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Museum News

The History of Shrovetide and Lent

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Shrovetide consists of the three days before the start of lent, where Christians prepare for the coming of Easter. Each day has significance; Shrove Sunday involved the confession of sins, on Collop Monday people would finish up any leftover meat (collops of bacon) and on Shrove Tuesday (colloquially known as Pancake Day) people would use up all their eggs and other restricted foods before the start of lent.

The origins of Shrovetide go back to the Middle Ages. In medieval times, Shrovetide marked the end of the chain of cold season celebrations, which started with the Twelve Days of Christmas and continued until Candlemass on the 2 February.

Traditionally, Shrove Tuesday was the last opportunity to have fun before the recreational and sexual restrictions of lent. As well as using up food stocks (which would have often been low by this point anyway) festivities would have included: jousting, plays, music and masques as well as games such as football.

BAYLEAF MEALThe custom of Christians eating pancakes on Shrove Tuesday dates back to the 16th century, and whilst over the years the things people gave up for lent have changed, many people still enjoy feasting on pancakes on Shrove Tuesday.

Following Shrovetide is Ash Wednesday – the first day of the period of Lent which ends with Maundy Thursday. The name originates from the Christian tradition of burning palms from the previous year’s Palm Sunday celebrations (Palm Sunday is a day which honours Jesus’ arrival in Jerusalem before his crucifixion on Good Friday). The ash is mixed with holy water and used to mark the cross on the forehead to signal their repentance to God, “Remember man, that thou art dust and to dust thou shalt return”.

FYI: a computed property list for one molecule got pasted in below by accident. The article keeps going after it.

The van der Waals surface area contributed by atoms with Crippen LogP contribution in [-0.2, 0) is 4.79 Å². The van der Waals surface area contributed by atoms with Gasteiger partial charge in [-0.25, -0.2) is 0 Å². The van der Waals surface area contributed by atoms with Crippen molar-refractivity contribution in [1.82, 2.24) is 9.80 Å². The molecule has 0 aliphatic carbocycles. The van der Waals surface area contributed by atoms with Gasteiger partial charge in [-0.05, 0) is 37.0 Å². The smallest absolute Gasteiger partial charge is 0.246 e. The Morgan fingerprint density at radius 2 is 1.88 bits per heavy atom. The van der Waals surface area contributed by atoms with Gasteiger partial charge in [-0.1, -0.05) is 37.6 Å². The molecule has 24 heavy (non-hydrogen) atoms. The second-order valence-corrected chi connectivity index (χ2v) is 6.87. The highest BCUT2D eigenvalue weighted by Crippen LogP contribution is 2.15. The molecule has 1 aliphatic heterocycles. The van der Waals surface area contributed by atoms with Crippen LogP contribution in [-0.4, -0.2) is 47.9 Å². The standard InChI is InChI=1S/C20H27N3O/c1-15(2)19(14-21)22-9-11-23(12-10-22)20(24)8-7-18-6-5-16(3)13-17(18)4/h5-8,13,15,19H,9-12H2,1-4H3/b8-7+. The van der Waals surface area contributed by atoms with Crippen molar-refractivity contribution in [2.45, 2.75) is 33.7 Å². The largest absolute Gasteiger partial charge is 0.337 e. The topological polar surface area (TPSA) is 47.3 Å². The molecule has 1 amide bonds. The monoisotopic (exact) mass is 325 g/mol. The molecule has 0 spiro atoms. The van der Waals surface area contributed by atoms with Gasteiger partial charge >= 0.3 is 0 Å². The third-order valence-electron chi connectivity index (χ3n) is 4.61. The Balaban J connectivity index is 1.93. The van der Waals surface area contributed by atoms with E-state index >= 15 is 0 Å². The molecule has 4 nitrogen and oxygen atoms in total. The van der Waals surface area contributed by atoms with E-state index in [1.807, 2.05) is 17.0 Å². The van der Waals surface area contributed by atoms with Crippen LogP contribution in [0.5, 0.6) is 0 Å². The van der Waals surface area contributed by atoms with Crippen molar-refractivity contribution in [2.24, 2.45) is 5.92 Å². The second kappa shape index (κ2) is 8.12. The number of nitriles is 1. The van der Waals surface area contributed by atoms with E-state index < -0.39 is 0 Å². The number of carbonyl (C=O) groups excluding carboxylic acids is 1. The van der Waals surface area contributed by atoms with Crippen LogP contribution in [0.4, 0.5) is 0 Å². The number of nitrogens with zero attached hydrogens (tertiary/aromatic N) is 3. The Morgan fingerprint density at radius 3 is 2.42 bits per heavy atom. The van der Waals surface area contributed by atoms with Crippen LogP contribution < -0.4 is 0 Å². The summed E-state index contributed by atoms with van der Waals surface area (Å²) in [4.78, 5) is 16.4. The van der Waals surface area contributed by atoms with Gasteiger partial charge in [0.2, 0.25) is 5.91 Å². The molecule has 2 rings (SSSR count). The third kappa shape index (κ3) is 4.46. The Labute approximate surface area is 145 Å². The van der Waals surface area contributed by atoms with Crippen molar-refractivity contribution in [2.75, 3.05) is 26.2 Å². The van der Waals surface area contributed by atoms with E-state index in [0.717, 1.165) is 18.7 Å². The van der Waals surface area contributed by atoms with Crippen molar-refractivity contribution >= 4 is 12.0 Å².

Lent comes from the Middle English word lente, meaning “springtime,” which is itself descended from the Old English lencten which refers to the lengthening of days. From the earliest records in Anglo Saxon texts, Lent had the dual meaning of marking the season of spring, where days started to get longer, as well as the annual Christian feast. This was a time of year when flowers, foliage, warmth and light were all increasing, but food and fuel supplies would be at their shortest after the long winter months. Historically, this was the season during which most of the ploughing and sowing was done, people were hard at work and did not have time for celebrations – nor the supplies to celebrate with.

The restrictions on food for Lent were first standardised by the church by Pope Gregory during the 6th century, and included meat, milk, cheese, butter and eggs. By the late middle-ages the fast was fixed to exclude meat, eggs, cheese and the prohibition of social and sexual activity. In 1538, partly due to his break with Rome, Henry VIII relaxed the rule on dairy – this may also have been in part due to a shortage of fishermen in England (and therefore fish, so dairy was needed!). Though it is unclear if people would have actually followed the relaxation of the dairy rules or kept to their original traditions.